Rod “He Hate Me” Smart had a lot of roadblocks on his way to the NFL.
He started by paying his dues in the one-and-done XFL, a football league led by WWE Chairman Vince McMahon. He used that short-lived stardom and later spent four seasons in the NFL, playing in Super Bowl XXXVII.
After his football career, Smart tried his hand on a handful of different ventures.
Here’s what you need to know about Rod “He Hate Me” Smart:
1. Smart Had the Nickname ‘He Hate Me’
Smart took full advantage of the XFL’s willingness to let its players put whatever they want on the back of their jerseys. He became known by many for the unique nickname that he chose the be printed on his Los Angeles Outlaws jersey: “He Hate Me.”
The Milwaukee Journal Sentinel reported in 2004 that Smart came up with the moniker because his opponent is “always going to hate” him. Even his family members, he said:
After I win, he’s gonna hate me. It is what it is. It’s a saying I was saying when I’d feel something wasn’t going my way. For example, (when) I was on the squad in Vegas and coach was putting other guys in, (if) I felt I’m better than them, you know, hey, ‘he hate me.’ See what I’m saying? Give me a chance. That’s all I ask. It came from the heart. Within. The way I felt. I feel as if everyone hates me, from my mom to my dad and even my brothers and sisters everyone “Hates Me”. My buddy Greg Kates always used to use it, so I took it from him.
He played in the first-ever XFL game on NBC, which also proved to be the highest-rated game in the league’s history, as its viewership continued to drop until it eventually folded after one season.
During the season, other players in the XFL poked fun of Smart’s nickname, including two players having “I Hate Me” and “I Hate He Too” sewn into the back of their jerseys. The two teams played again and humorously had the new surnames, “Still Hate He” and “Still Hate He Too” on their jerseys.
The Milwaukee Journal Sentinel wrote in its article on Smart that the name’s popularity made its way to future teammate and Carolina Panthers quarterback Jake Delhomme, who named one of his dogs “She Hate Me.”
In the middle of his NFL career in Carolina, Smart reportedly said he wanted to change his nickname to “He Love Me,” because of the support he received from fans, but it seemed to fail.
2. He Won an NFC Championship With Carolina
Smart got his first taste of the NFL in 2000 out of college. He wasn’t drafted, but signed a free-agent deal with the San Diego Chargers. His time with the franchise didn’t last long, however, as he was released from the contract following training camp.
Following that, “He Hate Me” signed with the Canadian Football League’s Edmonton Eskimos. But he lasted just one preseason game in the CFL before being released again, but then signed by the Philadelphia Eagles to be on the team’s practice squad. He made his first appearance in the NFL in November 2001 and played for the Eagles in six games, most frequently on special teams. He was waved after the season, but was claimed the next season by the Panthers.
It was in Carolina that Smart finally saw stardom. He played in all 16 games and was the Panthers’ leading tackler on special teams. The following season, he spent time as the Panthers’ kick returner and returned 41 kicks for 23.1 yards and 947 yards. He scored the only touchdown of his career against the New Orleans Saints — a 100-yard touchdown return.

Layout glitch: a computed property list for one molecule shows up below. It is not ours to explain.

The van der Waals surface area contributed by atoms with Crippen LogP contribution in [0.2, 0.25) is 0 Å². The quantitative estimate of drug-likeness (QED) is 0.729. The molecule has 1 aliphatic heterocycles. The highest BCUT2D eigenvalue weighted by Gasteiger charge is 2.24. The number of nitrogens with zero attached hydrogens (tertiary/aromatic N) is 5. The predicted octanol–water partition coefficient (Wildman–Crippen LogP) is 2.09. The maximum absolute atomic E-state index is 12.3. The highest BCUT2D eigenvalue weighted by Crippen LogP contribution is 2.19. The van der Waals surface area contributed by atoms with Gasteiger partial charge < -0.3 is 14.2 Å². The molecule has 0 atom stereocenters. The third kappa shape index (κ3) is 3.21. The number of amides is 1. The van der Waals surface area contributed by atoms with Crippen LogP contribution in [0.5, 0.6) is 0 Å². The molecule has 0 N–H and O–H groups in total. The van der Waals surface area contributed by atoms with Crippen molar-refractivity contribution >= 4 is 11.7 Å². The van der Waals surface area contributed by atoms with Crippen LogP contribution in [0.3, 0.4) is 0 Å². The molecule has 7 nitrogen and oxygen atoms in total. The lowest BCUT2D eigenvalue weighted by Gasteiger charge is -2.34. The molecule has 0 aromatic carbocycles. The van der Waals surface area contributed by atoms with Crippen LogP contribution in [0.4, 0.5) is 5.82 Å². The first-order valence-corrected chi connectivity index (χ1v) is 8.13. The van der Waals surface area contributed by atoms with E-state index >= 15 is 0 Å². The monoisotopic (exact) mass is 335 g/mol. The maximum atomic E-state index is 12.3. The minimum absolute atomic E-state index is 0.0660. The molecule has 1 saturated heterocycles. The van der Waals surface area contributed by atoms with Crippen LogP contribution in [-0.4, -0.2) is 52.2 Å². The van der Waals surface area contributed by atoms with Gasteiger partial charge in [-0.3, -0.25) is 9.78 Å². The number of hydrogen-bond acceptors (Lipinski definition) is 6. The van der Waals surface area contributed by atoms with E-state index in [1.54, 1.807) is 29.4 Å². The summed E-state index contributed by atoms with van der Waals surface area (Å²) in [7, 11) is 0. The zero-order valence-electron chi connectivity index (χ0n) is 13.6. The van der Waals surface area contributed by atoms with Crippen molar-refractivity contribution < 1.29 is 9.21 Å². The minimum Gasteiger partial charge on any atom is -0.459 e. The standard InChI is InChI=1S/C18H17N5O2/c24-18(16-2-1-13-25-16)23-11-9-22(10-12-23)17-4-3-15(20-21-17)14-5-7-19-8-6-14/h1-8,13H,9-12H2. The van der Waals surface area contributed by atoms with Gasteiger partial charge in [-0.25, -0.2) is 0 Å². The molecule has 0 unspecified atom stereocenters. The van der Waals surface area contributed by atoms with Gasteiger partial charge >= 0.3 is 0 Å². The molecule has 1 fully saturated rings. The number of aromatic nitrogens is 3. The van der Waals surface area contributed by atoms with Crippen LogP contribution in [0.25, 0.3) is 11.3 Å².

Smart won the NFC Championship with the team in 2004, defeating the Eagles 14-3, before losing to the New England Patriots in Super Bowl XXXVII.
The next season, he suffered from ailing injures, which limited his playing time drastically, but he recovered and made a return in 2005 before being released in 2006. Smart signed with the Oakland Raiders in 2006, but didn’t make the team’s final roster. That was his last season with an NFL team.
3. Smart Attended Western Kentucky
Smart was one of seven children, born in Lakeland, Florida. After a successful high school athletic career, he attended Western Kentucky University, where he ranked near the top in school records on the gridiron. He registered 2,305 rushing yards on 356 carries to go along with 21 touchdowns. He also caught a few passes and returned kicks and punts for the team. He graduated with a degree in kinesiology.
4. His Brother & Cousin Also Played in the NFL
Smart’s isn’t the only one from his family to play in the NFL. His younger brother is Chris Rainey, who played running back and returned kicks for the Pittsburgh Steelers and Indianapolis Colts and was on the Arizona Cardinals’ practice squad. Following that, Rainey started a career in the CFL, where he still plays.
Also, former Philadelphia Eagles wide receiver Freddie Mitchell is Smart’s first cousin.
Mitchell had the best statistical career of the three in the NFL. He caught 90 passes as receiver for 1,263 yards and 5 touchdowns. Most recently, he was on the Kansas City Chiefs’ practice squad in 2005.
5. After Football, Smart Started a Business & Tried Acting
After his football career, Smart tried a career in acting. He played the male lead role in a 2010 independent film, “Don’t Blame the Lettuce.”
He told Yahoo in an interview about picking up acting, “In the NFL, you’re dressed up, you’ve got a helmet on and they don’t see your face. With (acting), they can put a face with a name.”
Smart lists “entertainment” on his LinkedIn profile and is also the owner of SmartSize, a personalized fitness business aimed at individuals and groups in North Carolina.